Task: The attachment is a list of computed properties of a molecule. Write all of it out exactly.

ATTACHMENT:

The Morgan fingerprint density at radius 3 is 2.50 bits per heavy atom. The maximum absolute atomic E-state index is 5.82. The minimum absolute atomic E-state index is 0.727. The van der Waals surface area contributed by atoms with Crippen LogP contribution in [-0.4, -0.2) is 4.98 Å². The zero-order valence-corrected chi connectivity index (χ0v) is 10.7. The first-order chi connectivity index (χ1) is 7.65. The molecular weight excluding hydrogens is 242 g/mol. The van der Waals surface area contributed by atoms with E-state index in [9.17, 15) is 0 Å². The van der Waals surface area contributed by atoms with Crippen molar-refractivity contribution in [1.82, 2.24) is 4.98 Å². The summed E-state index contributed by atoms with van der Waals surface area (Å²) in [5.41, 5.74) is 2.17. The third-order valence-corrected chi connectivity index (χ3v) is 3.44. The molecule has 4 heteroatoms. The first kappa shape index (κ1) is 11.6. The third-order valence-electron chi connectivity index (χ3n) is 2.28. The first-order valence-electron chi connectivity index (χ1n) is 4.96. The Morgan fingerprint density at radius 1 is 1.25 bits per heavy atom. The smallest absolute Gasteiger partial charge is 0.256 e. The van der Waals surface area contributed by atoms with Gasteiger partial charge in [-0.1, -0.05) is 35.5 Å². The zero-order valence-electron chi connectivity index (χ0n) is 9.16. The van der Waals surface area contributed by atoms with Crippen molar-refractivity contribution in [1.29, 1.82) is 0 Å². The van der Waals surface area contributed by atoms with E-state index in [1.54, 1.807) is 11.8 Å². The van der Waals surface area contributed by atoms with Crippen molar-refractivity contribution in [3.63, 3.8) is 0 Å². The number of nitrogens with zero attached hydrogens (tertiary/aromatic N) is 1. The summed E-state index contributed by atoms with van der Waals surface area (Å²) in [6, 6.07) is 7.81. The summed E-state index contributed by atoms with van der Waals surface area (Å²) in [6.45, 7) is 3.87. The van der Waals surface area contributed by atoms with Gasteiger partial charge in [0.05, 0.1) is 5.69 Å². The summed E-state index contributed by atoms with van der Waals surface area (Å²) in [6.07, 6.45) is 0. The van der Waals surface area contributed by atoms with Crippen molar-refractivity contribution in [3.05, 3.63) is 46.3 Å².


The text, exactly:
The Morgan fingerprint density at radius 3 is 2.50 bits per heavy atom. The maximum absolute atomic E-state index is 5.82. The minimum absolute atomic E-state index is 0.727. The van der Waals surface area contributed by atoms with Crippen LogP contribution in [-0.4, -0.2) is 4.98 Å². The zero-order valence-corrected chi connectivity index (χ0v) is 10.7. The first-order chi connectivity index (χ1) is 7.65. The molecular weight excluding hydrogens is 242 g/mol. The van der Waals surface area contributed by atoms with E-state index in [9.17, 15) is 0 Å². The van der Waals surface area contributed by atoms with Crippen molar-refractivity contribution in [1.82, 2.24) is 4.98 Å². The summed E-state index contributed by atoms with van der Waals surface area (Å²) in [5.41, 5.74) is 2.17. The third-order valence-corrected chi connectivity index (χ3v) is 3.44. The molecule has 4 heteroatoms. The first kappa shape index (κ1) is 11.6. The third-order valence-electron chi connectivity index (χ3n) is 2.28. The first-order valence-electron chi connectivity index (χ1n) is 4.96. The Morgan fingerprint density at radius 1 is 1.25 bits per heavy atom. The smallest absolute Gasteiger partial charge is 0.256 e. The van der Waals surface area contributed by atoms with Gasteiger partial charge in [-0.1, -0.05) is 35.5 Å². The zero-order valence-electron chi connectivity index (χ0n) is 9.16. The van der Waals surface area contributed by atoms with Crippen molar-refractivity contribution in [1.29, 1.82) is 0 Å². The van der Waals surface area contributed by atoms with E-state index in [1.54, 1.807) is 11.8 Å². The van der Waals surface area contributed by atoms with Crippen molar-refractivity contribution in [3.63, 3.8) is 0 Å². The number of nitrogens with zero attached hydrogens (tertiary/aromatic N) is 1. The summed E-state index contributed by atoms with van der Waals surface area (Å²) in [6, 6.07) is 7.81. The summed E-state index contributed by atoms with van der Waals surface area (Å²) in [6.45, 7) is 3.87. The van der Waals surface area contributed by atoms with Gasteiger partial charge in [0.05, 0.1) is 5.69 Å². The summed E-state index contributed by atoms with van der Waals surface area (Å²) in [6.07, 6.45) is 0. The van der Waals surface area contributed by atoms with Crippen molar-refractivity contribution in [3.05, 3.63) is 46.3 Å².